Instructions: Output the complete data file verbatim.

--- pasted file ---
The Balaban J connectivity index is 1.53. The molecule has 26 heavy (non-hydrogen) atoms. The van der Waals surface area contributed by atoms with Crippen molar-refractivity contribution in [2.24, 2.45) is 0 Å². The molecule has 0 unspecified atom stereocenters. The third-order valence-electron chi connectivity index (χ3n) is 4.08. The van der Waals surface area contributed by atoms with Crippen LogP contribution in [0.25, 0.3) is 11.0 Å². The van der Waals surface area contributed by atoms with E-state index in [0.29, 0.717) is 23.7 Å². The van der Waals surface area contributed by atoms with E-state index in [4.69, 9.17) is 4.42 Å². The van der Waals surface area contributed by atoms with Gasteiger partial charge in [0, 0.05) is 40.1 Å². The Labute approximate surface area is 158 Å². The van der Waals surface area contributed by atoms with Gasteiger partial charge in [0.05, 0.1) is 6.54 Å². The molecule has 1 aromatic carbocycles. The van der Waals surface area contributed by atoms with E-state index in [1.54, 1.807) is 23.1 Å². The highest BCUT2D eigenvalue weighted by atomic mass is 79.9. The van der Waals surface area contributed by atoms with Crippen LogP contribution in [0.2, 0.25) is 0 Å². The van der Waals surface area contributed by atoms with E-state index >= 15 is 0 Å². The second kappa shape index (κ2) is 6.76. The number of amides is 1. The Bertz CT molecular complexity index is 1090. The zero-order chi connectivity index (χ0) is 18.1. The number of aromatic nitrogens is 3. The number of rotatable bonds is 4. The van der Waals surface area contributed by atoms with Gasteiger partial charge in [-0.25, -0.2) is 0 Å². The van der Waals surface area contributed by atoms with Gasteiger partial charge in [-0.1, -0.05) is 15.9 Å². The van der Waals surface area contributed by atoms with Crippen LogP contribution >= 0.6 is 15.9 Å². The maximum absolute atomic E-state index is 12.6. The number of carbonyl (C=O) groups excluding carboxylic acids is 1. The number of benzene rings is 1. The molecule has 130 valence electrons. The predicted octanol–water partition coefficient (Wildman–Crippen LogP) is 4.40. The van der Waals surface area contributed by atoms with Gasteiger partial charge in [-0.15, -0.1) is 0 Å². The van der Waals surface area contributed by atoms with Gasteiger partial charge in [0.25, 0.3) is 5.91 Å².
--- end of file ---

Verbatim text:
The Balaban J connectivity index is 1.53. The molecule has 26 heavy (non-hydrogen) atoms. The van der Waals surface area contributed by atoms with Crippen molar-refractivity contribution in [2.24, 2.45) is 0 Å². The molecule has 0 unspecified atom stereocenters. The third-order valence-electron chi connectivity index (χ3n) is 4.08. The van der Waals surface area contributed by atoms with Crippen LogP contribution in [0.25, 0.3) is 11.0 Å². The van der Waals surface area contributed by atoms with E-state index in [0.29, 0.717) is 23.7 Å². The van der Waals surface area contributed by atoms with E-state index in [4.69, 9.17) is 4.42 Å². The van der Waals surface area contributed by atoms with Gasteiger partial charge in [0, 0.05) is 40.1 Å². The Labute approximate surface area is 158 Å². The van der Waals surface area contributed by atoms with Gasteiger partial charge in [0.05, 0.1) is 6.54 Å². The molecule has 1 aromatic carbocycles. The van der Waals surface area contributed by atoms with E-state index in [1.54, 1.807) is 23.1 Å². The highest BCUT2D eigenvalue weighted by atomic mass is 79.9. The van der Waals surface area contributed by atoms with Crippen LogP contribution in [0.2, 0.25) is 0 Å². The van der Waals surface area contributed by atoms with E-state index >= 15 is 0 Å². The second kappa shape index (κ2) is 6.76. The number of amides is 1. The Bertz CT molecular complexity index is 1090. The zero-order chi connectivity index (χ0) is 18.1. The number of aromatic nitrogens is 3. The number of rotatable bonds is 4. The van der Waals surface area contributed by atoms with Gasteiger partial charge in [-0.25, -0.2) is 0 Å². The van der Waals surface area contributed by atoms with Gasteiger partial charge in [-0.1, -0.05) is 15.9 Å². The van der Waals surface area contributed by atoms with Crippen LogP contribution >= 0.6 is 15.9 Å². The maximum absolute atomic E-state index is 12.6. The number of carbonyl (C=O) groups excluding carboxylic acids is 1. The number of benzene rings is 1. The molecule has 130 valence electrons. The predicted octanol–water partition coefficient (Wildman–Crippen LogP) is 4.40. The van der Waals surface area contributed by atoms with Gasteiger partial charge in [-0.15, -0.1) is 0 Å². The van der Waals surface area contributed by atoms with Gasteiger partial charge in [0.25, 0.3) is 5.91 Å².